There is one more indisputable fact – a shish kebab must be prepared by a man. There is nothing surprising. The famous French structuralist anthropologist Claude Levi-Strauss contrasts the ideology of roast and boiled. Fried meat, he says, “it’s more wild, natural, hunting, man’s food.”
Cooked meat is associated with a woman, a house and a sedentary life.
“A man is old, but a young sheep.” And under the month of fried with a pinkish wine vapor will fly shish kebab smoke, “wrote Osip Mandelstam. The call to go to barbecue with a city dweller is perceived as an offer to return to the sources, to feel like a primitive man.
Reunite with nature, enjoy the singing of birds and fresh air, the power to communicate with friends, and of course, to stab your teeth into the juices that are running out of juice after warming the soul of drinks. Heartlessly-tuned and frozen pieces of someone’s flesh in a plastic container can satisfy hunger, but not satisfy the true lover of shish kebab flying to the call of nature. In order for the meat to flow out of the juice when biting and exuding the scent when sniffing, it must be properly prepared.
In theory, a shish kebab in itself is a plain dish, and if sometime long ago homo was actually sapiens, then regardless of its geographical location, he could guess to string meat on a stick and fry over the fire. On the historical homeland of shish kebab there are endless disputes. The disputants converge in one thing – this is clearly the East, but more precise data are not known.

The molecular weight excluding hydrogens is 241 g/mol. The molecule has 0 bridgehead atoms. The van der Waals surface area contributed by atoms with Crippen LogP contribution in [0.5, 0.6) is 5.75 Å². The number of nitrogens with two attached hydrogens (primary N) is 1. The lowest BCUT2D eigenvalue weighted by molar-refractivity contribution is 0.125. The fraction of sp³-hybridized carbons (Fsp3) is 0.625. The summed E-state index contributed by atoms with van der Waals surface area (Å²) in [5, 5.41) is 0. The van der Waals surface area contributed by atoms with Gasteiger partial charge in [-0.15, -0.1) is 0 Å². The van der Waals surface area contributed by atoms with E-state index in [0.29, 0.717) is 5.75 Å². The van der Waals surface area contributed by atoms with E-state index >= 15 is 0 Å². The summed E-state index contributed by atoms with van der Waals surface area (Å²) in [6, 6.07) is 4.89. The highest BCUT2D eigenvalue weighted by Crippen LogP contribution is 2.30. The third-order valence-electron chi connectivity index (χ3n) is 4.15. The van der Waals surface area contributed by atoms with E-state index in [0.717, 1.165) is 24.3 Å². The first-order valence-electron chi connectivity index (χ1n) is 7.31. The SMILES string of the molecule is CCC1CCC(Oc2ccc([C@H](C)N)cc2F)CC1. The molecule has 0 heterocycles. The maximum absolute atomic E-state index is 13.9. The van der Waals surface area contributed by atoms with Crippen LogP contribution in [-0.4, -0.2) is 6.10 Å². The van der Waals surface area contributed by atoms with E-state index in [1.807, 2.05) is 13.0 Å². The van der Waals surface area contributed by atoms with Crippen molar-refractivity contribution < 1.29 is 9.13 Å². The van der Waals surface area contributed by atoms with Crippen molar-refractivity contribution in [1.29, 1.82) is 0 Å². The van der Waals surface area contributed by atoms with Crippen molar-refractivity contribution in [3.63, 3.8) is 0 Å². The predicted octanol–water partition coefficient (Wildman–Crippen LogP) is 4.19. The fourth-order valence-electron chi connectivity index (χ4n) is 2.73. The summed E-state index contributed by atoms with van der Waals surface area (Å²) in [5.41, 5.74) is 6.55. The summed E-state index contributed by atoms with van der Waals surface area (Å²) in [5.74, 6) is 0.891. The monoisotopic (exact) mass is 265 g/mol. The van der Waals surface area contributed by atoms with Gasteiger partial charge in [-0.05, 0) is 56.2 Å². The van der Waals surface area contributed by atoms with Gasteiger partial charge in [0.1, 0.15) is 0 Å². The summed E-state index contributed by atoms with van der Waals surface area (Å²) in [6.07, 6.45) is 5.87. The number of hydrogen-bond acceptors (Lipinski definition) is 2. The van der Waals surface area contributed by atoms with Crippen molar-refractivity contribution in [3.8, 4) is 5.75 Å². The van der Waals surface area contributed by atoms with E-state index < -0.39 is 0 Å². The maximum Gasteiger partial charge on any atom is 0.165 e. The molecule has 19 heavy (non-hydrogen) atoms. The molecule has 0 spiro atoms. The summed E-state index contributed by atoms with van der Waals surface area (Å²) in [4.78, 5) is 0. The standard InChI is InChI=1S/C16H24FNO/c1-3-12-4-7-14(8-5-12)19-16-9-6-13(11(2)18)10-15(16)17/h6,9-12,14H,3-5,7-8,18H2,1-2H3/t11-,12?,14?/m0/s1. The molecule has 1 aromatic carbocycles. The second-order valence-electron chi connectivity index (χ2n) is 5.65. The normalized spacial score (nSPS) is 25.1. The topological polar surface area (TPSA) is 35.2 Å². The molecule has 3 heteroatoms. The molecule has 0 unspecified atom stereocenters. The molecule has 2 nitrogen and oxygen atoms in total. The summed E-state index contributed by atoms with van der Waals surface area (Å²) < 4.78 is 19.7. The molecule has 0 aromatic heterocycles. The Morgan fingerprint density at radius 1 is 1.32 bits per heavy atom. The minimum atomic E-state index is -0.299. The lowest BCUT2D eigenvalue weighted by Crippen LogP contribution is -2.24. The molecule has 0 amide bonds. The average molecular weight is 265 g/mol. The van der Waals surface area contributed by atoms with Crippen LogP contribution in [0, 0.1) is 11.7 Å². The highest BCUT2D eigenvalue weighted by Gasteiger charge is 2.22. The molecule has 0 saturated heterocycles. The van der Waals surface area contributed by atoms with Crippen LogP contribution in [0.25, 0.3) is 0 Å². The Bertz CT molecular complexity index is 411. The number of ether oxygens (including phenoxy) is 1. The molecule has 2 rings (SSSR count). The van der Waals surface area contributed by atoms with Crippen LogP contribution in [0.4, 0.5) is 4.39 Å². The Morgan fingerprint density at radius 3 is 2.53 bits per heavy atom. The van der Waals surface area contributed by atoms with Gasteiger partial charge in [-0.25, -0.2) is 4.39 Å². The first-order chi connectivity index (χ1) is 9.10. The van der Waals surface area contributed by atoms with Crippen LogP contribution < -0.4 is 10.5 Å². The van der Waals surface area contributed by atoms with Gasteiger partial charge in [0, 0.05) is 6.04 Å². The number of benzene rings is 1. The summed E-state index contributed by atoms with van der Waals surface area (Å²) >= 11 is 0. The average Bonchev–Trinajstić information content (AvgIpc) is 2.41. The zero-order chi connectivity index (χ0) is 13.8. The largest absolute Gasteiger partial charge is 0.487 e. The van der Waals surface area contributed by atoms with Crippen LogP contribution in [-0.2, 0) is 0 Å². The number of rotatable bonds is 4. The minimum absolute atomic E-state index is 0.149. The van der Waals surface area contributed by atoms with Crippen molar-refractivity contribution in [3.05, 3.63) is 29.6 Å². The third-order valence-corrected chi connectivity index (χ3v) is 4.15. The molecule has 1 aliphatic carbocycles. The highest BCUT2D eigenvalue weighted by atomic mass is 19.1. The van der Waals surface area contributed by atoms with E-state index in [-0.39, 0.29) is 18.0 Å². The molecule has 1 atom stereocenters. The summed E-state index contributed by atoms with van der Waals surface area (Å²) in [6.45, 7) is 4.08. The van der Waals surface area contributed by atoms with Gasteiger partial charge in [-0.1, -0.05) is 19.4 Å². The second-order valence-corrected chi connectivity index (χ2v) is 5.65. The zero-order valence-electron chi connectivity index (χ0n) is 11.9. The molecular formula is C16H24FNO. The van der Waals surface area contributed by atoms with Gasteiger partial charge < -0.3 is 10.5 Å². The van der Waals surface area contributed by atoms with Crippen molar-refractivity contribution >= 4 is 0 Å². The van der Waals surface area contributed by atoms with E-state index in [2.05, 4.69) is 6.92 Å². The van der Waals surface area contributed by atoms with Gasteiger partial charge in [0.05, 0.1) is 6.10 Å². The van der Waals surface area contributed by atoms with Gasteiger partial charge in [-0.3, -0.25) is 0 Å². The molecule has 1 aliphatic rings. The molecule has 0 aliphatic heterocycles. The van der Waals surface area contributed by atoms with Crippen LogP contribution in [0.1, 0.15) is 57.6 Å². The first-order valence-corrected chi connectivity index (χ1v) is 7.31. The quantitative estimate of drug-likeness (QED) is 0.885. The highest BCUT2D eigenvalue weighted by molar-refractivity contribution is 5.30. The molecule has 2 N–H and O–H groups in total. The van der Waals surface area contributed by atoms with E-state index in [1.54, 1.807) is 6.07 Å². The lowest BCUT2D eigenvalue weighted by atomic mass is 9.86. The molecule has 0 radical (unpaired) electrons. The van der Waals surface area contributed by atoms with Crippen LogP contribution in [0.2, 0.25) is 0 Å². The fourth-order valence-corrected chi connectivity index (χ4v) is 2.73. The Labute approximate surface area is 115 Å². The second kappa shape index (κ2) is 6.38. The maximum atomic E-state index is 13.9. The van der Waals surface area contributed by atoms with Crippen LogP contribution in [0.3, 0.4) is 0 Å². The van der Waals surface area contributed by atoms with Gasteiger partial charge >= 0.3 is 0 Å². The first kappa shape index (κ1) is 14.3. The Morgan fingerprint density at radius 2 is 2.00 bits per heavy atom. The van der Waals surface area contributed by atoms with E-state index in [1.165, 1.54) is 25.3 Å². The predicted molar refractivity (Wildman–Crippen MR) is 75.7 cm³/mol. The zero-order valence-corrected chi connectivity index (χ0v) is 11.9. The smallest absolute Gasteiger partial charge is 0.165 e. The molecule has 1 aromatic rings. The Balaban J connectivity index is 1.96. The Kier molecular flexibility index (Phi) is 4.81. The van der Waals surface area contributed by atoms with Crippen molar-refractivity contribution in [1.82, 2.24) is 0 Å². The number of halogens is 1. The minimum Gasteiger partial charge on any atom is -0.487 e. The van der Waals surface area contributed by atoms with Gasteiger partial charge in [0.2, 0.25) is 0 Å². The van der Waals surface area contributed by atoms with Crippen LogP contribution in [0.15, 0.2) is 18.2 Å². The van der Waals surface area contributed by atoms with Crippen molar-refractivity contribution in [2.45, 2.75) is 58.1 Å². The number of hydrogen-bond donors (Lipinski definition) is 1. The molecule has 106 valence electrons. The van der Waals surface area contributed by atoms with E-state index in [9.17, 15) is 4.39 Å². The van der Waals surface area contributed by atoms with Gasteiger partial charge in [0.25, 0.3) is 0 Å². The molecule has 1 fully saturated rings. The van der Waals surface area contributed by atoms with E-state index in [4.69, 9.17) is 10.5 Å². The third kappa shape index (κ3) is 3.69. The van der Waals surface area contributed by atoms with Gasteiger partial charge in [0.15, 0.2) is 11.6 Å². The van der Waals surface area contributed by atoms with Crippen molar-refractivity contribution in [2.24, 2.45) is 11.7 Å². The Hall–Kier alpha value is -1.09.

Crimea and the Caucasus
Despite the persistent association of shish kebab with black-eyed Caucasians, this meat dish has only an indirect relation to them. The famous culinary expert William Pohlebkin claims that the word “shashlik” was invented by the Zaporozhye Ukrainians, and that this is just a distorted Crimean-Tatar “shish kebab”, which meant “something on a spit”.
Until the XVII century in Russia, too, “rotated” meat. It was called – verified: in the course was not only game, but also domestic ducks and chickens. And in the XVII century, Russian soldiers brought shish kebab from the Crimean campaigns.
Then he was also a “shish-khik”, but already in Pushkin’s “Journey to Arzrum” writing became customary: “We drank Asian shish kebab with English beer”. Alexander Dumas, famous not only for his novels, but also for gourmets, was so imbued with love for shish kebab that he brought his recipe to France and opened the first shish kebab. They say his experiments went so far that he made barbecue even from crows.